Wednesday, December 28, 2016

Homily: Abortion, Contraception, and the Slaughter of Holy Innocents

Today the Church commemorates the slaughter of the Holy Innocents, those children 2 and under who were slaughtered by Herod in an attempt to stomp out the Christ child.

Evil is flipping what is true on its head, evil is, then, the anti-truth.  And could there be anything more opposite the Truth than to FEAR children?  To see children as a THREAT?

And yet, in our world today, in our western culture, we have slaughtered hundreds of million through abortion and countless HUNDREDS of million through the use of the contraceptive pill which also causes abortion as well.

To see children as a threat is the surest sign that a person is under the influence and is listening to the Evil One.

And so if contraception and abortion are agents of the Evil One, then where ought we to look for resistance to the Evil One - - - ONLY the Catholic Church has held the line that abortion and contraception are always and everywhere MORALLY EVIL.


When I was a teenager, I read over a letter my Dad had written to a brave and awesome Protestant missionary who was putting his life on the line preaching the Gospel in Turkey.

My Dad was sharing with his friend that one of the main things that convinced my Dad of the Truth of the Catholic Church was that it alone had not caved on the issue of contraception and abortion.


But here's the thing.  As Pope Paul VI said, the world doesn't listen to teachers, it listens to witnesses.  I see on Facebook a lot of people saying "I wish priests preached on contraception/abortion more!"

I understand the frustration, but at the same time, I think we need to realize that while priests could and sometimes SHOULD be stronger/clearer on the issue, the REAL opportunity for converting our society and helping them realize they are no better than Herod is to have the LAITY PREACH TO THEIR FRIENDS/FAMILIES/COWORKERS about this important issue, because a bunch of celibate, unmarried men talking about it doesn't sway the hearts of the larger society much anymore.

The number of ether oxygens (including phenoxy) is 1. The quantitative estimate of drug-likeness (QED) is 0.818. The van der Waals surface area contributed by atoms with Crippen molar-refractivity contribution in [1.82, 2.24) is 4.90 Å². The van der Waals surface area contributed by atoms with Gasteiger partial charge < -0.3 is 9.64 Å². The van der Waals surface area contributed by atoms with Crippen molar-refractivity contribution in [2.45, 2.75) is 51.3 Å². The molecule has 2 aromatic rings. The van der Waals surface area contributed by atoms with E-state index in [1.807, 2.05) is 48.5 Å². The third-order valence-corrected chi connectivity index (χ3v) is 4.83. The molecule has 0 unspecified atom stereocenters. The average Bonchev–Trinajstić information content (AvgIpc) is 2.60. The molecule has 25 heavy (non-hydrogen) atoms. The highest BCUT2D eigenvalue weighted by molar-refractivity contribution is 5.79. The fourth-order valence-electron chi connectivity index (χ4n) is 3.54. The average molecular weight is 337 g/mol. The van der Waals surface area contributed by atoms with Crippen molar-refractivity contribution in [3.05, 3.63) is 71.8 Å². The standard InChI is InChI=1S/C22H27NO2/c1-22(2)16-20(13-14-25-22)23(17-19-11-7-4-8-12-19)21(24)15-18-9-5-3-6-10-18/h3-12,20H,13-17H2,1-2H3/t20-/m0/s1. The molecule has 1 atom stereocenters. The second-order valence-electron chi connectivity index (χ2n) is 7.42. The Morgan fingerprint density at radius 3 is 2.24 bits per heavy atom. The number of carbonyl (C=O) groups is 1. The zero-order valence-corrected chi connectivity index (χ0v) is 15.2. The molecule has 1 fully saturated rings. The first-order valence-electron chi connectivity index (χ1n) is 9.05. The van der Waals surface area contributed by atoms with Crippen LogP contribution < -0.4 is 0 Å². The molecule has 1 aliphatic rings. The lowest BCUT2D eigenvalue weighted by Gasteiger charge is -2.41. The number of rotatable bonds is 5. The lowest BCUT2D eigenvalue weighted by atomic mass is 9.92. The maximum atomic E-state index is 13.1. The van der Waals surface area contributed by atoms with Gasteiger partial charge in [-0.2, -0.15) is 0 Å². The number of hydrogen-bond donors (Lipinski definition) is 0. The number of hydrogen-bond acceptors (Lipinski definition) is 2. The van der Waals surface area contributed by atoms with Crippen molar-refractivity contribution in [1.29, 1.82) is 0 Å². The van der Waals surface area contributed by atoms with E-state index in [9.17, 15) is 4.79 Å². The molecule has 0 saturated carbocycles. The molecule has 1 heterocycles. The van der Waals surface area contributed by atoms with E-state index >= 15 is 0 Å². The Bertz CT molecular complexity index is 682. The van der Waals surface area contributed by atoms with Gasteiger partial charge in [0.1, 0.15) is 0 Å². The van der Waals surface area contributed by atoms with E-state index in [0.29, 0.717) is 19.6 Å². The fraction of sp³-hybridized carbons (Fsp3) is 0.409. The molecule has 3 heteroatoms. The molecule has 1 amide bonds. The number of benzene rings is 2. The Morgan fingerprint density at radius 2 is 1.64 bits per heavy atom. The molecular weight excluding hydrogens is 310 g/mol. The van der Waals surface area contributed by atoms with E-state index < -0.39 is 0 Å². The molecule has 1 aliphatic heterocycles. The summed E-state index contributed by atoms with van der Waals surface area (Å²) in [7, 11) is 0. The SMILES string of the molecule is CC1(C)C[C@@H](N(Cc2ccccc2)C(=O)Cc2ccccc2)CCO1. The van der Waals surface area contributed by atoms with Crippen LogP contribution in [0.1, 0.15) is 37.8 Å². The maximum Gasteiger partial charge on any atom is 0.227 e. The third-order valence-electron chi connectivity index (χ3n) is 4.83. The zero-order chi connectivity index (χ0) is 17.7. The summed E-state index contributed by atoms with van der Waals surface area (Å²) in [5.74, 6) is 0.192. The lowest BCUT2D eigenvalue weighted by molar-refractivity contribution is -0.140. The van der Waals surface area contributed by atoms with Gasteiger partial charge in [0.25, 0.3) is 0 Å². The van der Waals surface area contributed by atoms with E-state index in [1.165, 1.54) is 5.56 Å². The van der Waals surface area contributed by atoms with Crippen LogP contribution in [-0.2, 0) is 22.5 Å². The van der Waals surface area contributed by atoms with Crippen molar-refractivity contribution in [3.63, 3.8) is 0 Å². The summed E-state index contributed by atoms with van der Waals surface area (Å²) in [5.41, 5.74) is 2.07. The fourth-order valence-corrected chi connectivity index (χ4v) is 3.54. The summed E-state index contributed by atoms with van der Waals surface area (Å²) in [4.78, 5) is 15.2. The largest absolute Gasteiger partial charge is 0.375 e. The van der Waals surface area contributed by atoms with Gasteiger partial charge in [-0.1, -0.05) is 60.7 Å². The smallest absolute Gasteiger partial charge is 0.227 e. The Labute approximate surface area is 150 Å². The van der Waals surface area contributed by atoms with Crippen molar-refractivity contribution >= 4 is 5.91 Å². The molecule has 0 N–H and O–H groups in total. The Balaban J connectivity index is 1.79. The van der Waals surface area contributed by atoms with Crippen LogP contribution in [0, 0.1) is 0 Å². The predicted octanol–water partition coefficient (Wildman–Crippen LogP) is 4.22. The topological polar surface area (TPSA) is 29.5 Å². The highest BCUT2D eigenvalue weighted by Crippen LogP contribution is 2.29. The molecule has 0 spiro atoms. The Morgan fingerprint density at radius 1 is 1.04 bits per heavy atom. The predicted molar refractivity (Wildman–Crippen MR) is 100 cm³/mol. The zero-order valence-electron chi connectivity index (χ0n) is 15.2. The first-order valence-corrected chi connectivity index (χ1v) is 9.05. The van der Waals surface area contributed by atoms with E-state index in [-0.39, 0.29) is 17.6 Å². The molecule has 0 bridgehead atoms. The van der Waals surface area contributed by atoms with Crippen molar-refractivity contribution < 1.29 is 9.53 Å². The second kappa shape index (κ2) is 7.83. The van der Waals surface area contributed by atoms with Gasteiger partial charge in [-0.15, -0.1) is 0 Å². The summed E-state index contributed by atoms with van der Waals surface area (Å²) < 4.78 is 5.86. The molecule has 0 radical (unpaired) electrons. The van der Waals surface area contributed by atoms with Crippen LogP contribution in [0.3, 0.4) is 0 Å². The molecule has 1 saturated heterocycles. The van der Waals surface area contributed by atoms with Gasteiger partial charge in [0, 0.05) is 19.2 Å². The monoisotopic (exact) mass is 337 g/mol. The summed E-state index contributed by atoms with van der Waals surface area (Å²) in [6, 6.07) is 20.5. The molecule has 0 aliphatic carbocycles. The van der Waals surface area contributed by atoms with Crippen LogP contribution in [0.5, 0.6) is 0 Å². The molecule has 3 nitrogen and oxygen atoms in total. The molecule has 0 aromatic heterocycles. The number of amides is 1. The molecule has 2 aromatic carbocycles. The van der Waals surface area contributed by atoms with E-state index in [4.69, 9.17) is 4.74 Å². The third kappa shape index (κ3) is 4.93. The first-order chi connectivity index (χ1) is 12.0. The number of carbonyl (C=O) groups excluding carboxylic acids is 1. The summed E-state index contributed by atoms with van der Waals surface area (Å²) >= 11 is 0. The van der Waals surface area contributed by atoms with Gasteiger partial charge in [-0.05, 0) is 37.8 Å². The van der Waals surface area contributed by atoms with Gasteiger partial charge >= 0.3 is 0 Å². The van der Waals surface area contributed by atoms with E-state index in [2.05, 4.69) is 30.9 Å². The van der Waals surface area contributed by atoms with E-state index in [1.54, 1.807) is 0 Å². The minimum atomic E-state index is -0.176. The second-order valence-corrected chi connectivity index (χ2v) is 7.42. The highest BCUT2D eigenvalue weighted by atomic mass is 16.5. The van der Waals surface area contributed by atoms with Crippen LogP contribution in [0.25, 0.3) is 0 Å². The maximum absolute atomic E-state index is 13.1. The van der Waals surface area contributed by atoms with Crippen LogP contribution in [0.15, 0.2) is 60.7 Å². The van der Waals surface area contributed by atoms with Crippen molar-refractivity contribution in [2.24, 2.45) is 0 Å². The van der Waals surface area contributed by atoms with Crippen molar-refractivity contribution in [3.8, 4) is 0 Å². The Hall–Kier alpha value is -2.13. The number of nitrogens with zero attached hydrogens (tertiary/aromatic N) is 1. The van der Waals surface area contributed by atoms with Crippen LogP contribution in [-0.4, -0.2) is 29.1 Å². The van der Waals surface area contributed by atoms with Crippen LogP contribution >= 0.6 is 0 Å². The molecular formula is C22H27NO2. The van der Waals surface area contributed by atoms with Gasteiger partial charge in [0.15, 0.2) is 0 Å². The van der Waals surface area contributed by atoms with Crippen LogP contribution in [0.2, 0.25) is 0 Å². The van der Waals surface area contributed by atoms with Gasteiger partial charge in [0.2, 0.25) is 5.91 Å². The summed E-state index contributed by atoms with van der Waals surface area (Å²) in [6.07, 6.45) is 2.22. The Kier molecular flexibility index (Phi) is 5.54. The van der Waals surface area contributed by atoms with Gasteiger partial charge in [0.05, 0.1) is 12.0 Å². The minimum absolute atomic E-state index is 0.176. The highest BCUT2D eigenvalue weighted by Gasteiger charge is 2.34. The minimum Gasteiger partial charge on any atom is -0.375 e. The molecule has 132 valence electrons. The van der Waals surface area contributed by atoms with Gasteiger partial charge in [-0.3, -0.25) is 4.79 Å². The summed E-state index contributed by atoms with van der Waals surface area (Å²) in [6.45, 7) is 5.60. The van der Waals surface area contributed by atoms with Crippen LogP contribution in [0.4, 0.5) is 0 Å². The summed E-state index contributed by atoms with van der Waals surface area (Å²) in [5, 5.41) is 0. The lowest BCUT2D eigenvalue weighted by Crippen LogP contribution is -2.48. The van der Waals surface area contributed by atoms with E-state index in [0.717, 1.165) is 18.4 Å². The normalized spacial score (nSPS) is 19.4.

I've been to the March for Life many times, and THE most powerful element to the March, BY FAR, is the hundreds of women near the front who march carrying signs that say "I regret my abortion" - seeing those women is more powerful than ANY homily against abortion or contraception that has ever been delivered.  People only listen to witnesses.  Will you witness to those who are waiting to hear from you?

You may say here - "But I've used contraception before" or "But I've had an abortion in my past"...all the more are you now able to speak about your own experience - you can tell people "I used to use contraception, and I regret it" or "I had an abortion, and I regret it"...we need your voices too!!!!  Your past sins do not exclude your voice, they lend it even more authority today!


Innocents are being slaughtered on a massive scale daily in our Western Society.  Are we speaking up to the world, or are we sitting around blaming our priest for not saying more while we refuse to talk with our fellow parishioners/family members/coworkers?

Holy Innocents, pray for us, that we may have the courage to speak out against the slaughter that is continuing today, and may our culture stop viewing children as a threat.

May we begin to become a culture of life!

Friday, December 23, 2016

Every Catholic Pastor's Christmas Dilemma

Every year at Christmas Masses Catholic priests look out into the congregation and see lots of people who they do not recognize.  As a pastor, you know some of them are friends and family from out of town, and some of them are people who are checking out Catholicism, maybe for the first time, but there are also faces you recognize but haven't seen for months (maybe even since last Christmas), the faces of those who have fallen away from the Church and are no longer practicing their Faith.

There are two thoughts that run through your head as a pastor in the midst of the Masses:

1) You are happy that people are there hearing the Word of God and you tell yourself "A person can't be at Mass and NOT encounter God, whether it is the beauty of the music, being in the presence of the Eucharist, hearing the Word of God proclaimed, etc."

2) On the other hand, you as the priest are asked to reach out and help bring EVERY PERSON in your parish boundaries to Christ.  And so a part of you knows that one Mass a year is not sufficient to sustain those that know better.  So, out of love, you want to challenge people to do something closer to the minimal hurdles the Church puts forward for people to clear in order to be practicing their Faith.